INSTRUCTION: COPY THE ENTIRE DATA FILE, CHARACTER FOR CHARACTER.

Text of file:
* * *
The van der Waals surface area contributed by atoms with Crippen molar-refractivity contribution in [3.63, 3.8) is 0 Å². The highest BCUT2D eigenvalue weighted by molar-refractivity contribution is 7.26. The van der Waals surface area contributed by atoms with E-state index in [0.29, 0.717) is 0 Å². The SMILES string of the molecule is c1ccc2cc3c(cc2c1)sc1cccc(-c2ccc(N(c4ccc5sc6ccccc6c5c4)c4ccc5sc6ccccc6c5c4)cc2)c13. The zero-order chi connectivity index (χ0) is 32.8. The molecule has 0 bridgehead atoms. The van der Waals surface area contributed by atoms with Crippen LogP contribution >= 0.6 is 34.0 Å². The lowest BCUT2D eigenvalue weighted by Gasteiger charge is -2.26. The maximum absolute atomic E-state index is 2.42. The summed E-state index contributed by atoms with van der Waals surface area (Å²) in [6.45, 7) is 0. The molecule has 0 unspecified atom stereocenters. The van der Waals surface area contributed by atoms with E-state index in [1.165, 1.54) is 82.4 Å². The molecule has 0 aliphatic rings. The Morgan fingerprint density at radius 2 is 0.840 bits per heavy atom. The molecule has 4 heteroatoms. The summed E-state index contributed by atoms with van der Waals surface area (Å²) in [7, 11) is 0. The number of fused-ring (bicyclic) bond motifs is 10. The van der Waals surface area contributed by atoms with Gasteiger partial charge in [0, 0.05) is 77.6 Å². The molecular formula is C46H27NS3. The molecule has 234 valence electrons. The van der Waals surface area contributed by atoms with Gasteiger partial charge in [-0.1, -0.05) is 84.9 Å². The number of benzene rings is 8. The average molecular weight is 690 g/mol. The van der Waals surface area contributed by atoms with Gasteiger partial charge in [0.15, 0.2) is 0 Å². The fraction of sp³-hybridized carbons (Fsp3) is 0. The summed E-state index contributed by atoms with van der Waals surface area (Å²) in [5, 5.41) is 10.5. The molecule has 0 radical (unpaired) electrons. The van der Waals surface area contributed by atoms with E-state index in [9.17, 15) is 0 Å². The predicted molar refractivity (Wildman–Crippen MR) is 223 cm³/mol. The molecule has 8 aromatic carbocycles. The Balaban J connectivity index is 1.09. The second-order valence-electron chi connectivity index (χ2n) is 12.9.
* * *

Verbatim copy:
The van der Waals surface area contributed by atoms with Crippen molar-refractivity contribution in [3.63, 3.8) is 0 Å². The highest BCUT2D eigenvalue weighted by molar-refractivity contribution is 7.26. The van der Waals surface area contributed by atoms with E-state index in [0.29, 0.717) is 0 Å². The SMILES string of the molecule is c1ccc2cc3c(cc2c1)sc1cccc(-c2ccc(N(c4ccc5sc6ccccc6c5c4)c4ccc5sc6ccccc6c5c4)cc2)c13. The zero-order chi connectivity index (χ0) is 32.8. The molecule has 0 bridgehead atoms. The van der Waals surface area contributed by atoms with Crippen LogP contribution >= 0.6 is 34.0 Å². The lowest BCUT2D eigenvalue weighted by Gasteiger charge is -2.26. The maximum absolute atomic E-state index is 2.42. The summed E-state index contributed by atoms with van der Waals surface area (Å²) in [6.45, 7) is 0. The molecule has 0 unspecified atom stereocenters. The van der Waals surface area contributed by atoms with E-state index in [1.165, 1.54) is 82.4 Å². The molecule has 0 aliphatic rings. The Morgan fingerprint density at radius 2 is 0.840 bits per heavy atom. The molecule has 4 heteroatoms. The summed E-state index contributed by atoms with van der Waals surface area (Å²) in [7, 11) is 0. The number of fused-ring (bicyclic) bond motifs is 10. The van der Waals surface area contributed by atoms with Gasteiger partial charge in [0, 0.05) is 77.6 Å². The molecular formula is C46H27NS3. The molecule has 234 valence electrons. The van der Waals surface area contributed by atoms with Gasteiger partial charge in [-0.1, -0.05) is 84.9 Å². The number of benzene rings is 8. The average molecular weight is 690 g/mol. The van der Waals surface area contributed by atoms with Gasteiger partial charge in [0.15, 0.2) is 0 Å². The fraction of sp³-hybridized carbons (Fsp3) is 0. The summed E-state index contributed by atoms with van der Waals surface area (Å²) in [5, 5.41) is 10.5. The molecule has 0 radical (unpaired) electrons. The van der Waals surface area contributed by atoms with E-state index in [9.17, 15) is 0 Å². The predicted molar refractivity (Wildman–Crippen MR) is 223 cm³/mol. The molecule has 8 aromatic carbocycles. The Balaban J connectivity index is 1.09. The second-order valence-electron chi connectivity index (χ2n) is 12.9.